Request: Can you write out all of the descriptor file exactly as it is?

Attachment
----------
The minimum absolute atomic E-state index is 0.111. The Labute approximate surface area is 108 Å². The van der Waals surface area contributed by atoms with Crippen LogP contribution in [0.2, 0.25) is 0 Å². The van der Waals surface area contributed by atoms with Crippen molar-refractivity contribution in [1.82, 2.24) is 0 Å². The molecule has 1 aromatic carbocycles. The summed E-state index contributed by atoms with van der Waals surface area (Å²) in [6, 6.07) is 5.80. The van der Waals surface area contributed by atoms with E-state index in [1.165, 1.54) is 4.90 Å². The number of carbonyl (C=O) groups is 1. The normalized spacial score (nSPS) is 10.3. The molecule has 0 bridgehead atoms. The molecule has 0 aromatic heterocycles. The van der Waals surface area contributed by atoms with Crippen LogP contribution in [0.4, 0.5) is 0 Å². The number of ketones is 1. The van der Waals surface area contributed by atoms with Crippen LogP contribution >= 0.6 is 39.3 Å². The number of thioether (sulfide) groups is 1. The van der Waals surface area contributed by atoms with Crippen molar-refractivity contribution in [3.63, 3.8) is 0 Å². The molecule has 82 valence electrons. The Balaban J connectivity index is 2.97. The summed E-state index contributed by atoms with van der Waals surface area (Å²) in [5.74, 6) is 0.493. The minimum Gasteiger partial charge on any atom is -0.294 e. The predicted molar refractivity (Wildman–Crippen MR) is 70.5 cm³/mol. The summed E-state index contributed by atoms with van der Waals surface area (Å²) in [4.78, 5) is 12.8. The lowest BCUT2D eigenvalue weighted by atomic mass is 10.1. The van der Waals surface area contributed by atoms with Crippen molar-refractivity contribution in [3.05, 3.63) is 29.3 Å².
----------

The minimum absolute atomic E-state index is 0.111. The Labute approximate surface area is 108 Å². The van der Waals surface area contributed by atoms with Crippen LogP contribution in [0.2, 0.25) is 0 Å². The van der Waals surface area contributed by atoms with Crippen molar-refractivity contribution in [1.82, 2.24) is 0 Å². The molecule has 1 aromatic carbocycles. The summed E-state index contributed by atoms with van der Waals surface area (Å²) in [6, 6.07) is 5.80. The van der Waals surface area contributed by atoms with E-state index in [1.165, 1.54) is 4.90 Å². The number of carbonyl (C=O) groups is 1. The normalized spacial score (nSPS) is 10.3. The molecule has 0 bridgehead atoms. The molecule has 0 aromatic heterocycles. The van der Waals surface area contributed by atoms with Crippen LogP contribution in [0.4, 0.5) is 0 Å². The number of ketones is 1. The van der Waals surface area contributed by atoms with Crippen LogP contribution >= 0.6 is 39.3 Å². The number of thioether (sulfide) groups is 1. The van der Waals surface area contributed by atoms with Crippen molar-refractivity contribution in [3.63, 3.8) is 0 Å². The molecule has 82 valence electrons. The Balaban J connectivity index is 2.97. The summed E-state index contributed by atoms with van der Waals surface area (Å²) in [5.74, 6) is 0.493. The minimum Gasteiger partial charge on any atom is -0.294 e. The predicted molar refractivity (Wildman–Crippen MR) is 70.5 cm³/mol. The summed E-state index contributed by atoms with van der Waals surface area (Å²) in [4.78, 5) is 12.8. The lowest BCUT2D eigenvalue weighted by atomic mass is 10.1. The van der Waals surface area contributed by atoms with Crippen molar-refractivity contribution in [3.05, 3.63) is 29.3 Å².